Coughs, colds, sneezes, sore throats. Lucky for us we have lozenges like Lockets to soothe our throats and unblock our noses. But what kind of alien substance is the wrapper made of?
I found a packet of Lockets in the cupboard I forgot I’d bought a while ago. They have a sell-by date some year hence, so if I was to leave them unopened, about a year from now the sweets inside would still be pristine.
Unfurling the outer paper emblazoned with the company logo, I took out one individually-wrapped prize and ate it. Bliss to my nose and throat. I folded the outer packet up tight and put the pack back in the cupboard. Three or four days later I took another. It was a bit tacky, but still otherwise edible.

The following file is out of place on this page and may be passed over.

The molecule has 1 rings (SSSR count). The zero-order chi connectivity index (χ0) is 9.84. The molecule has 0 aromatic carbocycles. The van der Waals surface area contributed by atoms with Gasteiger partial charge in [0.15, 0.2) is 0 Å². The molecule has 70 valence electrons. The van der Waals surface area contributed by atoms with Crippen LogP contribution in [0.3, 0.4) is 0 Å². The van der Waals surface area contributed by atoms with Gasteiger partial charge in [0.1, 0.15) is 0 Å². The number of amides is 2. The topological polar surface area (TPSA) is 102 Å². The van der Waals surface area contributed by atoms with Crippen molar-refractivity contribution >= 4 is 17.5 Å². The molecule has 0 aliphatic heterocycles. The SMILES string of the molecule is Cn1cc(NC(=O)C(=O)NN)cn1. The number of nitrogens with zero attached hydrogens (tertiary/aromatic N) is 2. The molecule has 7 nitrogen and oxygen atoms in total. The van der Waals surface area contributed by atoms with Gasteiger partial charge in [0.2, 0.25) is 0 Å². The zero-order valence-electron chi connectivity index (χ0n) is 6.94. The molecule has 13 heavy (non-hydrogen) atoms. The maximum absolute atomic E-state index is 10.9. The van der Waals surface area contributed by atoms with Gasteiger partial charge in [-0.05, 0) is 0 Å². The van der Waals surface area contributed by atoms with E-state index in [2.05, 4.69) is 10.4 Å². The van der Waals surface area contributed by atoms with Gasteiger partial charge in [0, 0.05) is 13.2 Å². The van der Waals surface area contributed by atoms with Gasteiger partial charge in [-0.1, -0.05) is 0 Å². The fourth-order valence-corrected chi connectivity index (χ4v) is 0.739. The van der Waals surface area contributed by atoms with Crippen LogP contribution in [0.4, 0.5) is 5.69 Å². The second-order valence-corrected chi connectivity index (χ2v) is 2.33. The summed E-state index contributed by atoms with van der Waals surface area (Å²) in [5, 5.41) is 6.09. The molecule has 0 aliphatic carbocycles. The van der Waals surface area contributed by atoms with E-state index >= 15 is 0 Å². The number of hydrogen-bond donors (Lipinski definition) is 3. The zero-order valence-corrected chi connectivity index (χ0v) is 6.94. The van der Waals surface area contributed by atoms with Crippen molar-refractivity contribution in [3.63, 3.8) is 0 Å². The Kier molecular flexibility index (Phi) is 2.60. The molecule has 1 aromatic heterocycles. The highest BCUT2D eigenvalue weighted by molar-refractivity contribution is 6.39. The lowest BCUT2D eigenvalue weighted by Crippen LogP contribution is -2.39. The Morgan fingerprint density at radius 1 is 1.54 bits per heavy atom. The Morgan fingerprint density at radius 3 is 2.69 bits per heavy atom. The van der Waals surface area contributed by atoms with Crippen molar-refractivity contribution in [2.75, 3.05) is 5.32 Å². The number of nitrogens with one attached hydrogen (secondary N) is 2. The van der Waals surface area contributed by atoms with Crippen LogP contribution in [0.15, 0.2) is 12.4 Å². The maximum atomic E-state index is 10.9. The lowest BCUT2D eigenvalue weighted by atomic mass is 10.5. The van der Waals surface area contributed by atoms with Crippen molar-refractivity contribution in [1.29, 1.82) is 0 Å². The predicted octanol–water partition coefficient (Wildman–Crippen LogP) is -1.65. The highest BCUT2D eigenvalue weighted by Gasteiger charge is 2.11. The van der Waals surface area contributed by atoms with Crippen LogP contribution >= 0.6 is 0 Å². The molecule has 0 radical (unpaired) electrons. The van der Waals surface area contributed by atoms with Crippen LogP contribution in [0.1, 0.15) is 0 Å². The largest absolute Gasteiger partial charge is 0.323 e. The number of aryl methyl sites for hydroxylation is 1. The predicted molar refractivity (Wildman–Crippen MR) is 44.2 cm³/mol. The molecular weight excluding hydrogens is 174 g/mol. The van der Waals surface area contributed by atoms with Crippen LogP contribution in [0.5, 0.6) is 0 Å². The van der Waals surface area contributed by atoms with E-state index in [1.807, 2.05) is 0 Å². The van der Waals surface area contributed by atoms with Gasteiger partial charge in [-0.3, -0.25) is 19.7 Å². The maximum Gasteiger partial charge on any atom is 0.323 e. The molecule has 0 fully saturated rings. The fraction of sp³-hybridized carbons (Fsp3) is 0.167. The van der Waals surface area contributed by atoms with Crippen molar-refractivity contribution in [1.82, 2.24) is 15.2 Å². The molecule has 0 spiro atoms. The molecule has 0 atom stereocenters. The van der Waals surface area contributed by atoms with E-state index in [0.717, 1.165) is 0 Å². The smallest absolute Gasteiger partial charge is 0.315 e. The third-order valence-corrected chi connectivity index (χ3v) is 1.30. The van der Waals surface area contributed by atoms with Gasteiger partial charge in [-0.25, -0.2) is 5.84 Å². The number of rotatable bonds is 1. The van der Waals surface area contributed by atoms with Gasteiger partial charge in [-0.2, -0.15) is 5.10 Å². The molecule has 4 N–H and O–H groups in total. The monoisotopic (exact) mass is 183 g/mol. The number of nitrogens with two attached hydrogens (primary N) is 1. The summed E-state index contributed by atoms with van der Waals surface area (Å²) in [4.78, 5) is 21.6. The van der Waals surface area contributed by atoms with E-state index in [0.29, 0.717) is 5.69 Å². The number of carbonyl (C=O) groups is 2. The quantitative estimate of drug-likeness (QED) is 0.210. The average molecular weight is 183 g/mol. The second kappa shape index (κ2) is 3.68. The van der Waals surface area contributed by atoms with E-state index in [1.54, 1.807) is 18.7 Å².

Fast forward two more days and the individual wrapper on my next lozenge was reeeally sticky. It took considerable might to separate the wrapping from the sweet inside and I got all gunky in the process. I want to know why. They still have a year to go until they’re out of date, they are still wrapped up tight in the outer wrapper, but it seems the very act of opening it sentences the sweets inside to a rapid, sugar-meltingly, squishy grave within a week.
So what the hell’s the wrapper made of? It appears like foil-lined paper, tears like it, yet it somehow prevents air (or something) from sullying the waxed-paper-encased contents. The very moment you break that seal, it’s a race to the end of the pack before they dissolve like slugs in a salt bath.
Oh mysterious packaging material, please divulge your sorcery of granting long-lastingness to your cargo. It doth baffle me.